On Sat, May 31, 2008 at 08:29:52AM +0200, Denis Oliver Kropp wrote:
> Sven Luther wrote:
> >Yes, but given that the kernel already has 2 "graphical" subsystems, fbdev
> >an drm, the reticence of Linus to merge in the fbdev back then, and the
> >failure of the ggi/kgi project, i wonder if it makes sense to try to add
> >yet another system.
> I wouldn't try to add another system either, but write small, specialized
> optimized kernel modules suited best for the way the hardware works to take
> most advantage as possible. The example shows that 600 lines of hardware
> 200 lines of Linux code suffice in the SH7722 case.
The risk is ending with a bunch of different such kernel modules without
any unified kernel-userland interface, and it will end up in a mess,
just like the different powerpc embedded board support ended up with a
huge in-kernel mess which is beign fixed right now.
> >In my opinion, what would make sense would be to disucss with the fbdev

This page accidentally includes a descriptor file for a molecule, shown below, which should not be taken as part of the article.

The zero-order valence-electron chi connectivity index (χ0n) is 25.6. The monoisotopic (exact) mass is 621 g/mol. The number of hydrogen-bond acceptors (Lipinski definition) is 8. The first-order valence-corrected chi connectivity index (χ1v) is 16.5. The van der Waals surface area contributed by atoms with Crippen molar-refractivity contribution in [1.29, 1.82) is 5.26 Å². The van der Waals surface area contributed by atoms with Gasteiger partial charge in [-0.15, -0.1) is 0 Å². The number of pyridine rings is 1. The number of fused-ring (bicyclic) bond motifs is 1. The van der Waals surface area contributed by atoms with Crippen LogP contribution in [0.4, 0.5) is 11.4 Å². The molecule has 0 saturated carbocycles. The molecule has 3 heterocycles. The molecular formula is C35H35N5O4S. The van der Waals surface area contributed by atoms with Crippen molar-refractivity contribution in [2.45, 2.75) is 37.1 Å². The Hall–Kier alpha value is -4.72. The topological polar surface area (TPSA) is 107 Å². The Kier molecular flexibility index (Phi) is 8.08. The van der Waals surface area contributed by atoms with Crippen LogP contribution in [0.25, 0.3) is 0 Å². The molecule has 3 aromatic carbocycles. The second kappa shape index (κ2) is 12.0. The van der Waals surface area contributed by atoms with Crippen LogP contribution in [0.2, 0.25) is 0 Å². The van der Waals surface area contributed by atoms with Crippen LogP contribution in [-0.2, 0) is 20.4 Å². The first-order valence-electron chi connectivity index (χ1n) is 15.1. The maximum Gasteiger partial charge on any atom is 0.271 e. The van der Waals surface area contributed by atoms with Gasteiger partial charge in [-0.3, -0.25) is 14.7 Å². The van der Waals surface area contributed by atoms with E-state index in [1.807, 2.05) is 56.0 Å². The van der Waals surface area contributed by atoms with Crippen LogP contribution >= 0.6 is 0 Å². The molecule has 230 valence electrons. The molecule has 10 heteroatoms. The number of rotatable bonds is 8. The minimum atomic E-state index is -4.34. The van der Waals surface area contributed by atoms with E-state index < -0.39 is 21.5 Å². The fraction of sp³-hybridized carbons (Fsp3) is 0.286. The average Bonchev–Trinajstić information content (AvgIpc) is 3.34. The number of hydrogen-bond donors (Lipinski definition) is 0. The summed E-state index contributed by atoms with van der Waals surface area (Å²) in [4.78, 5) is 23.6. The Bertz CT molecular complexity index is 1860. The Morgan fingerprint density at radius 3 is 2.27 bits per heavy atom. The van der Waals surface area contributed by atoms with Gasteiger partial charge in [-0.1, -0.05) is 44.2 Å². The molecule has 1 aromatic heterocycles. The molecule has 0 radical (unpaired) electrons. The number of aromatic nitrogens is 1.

> >and drm/xorg folk, as well as the vendors out there, to obtain a single
> >unified "graphical" driver, on which fbdev and xorg/drm functionality
> >can be built, and which allows us to take advantage of the various
> >functionality of the graphic chips, and which is designed, not only for
> >high end desktop/workstation graphic cards, but also for embedded
> A single unified solution would be nice, but it's always a trade off. For
Why should there be a tradeoff ? The kernel space part should expose the
functionality of the hardware, and there is not thousand of ways to do
this, and the needs of all the userland users of this are pretty much
the same, or at least similar.
> embedded chipsets there's a unified solution in user space as well as for
> desktops, while the former can be used for desktops with limitations and
> the latter can be used for embedded with overhead.
User space is easy, its the kernel space which is the problem.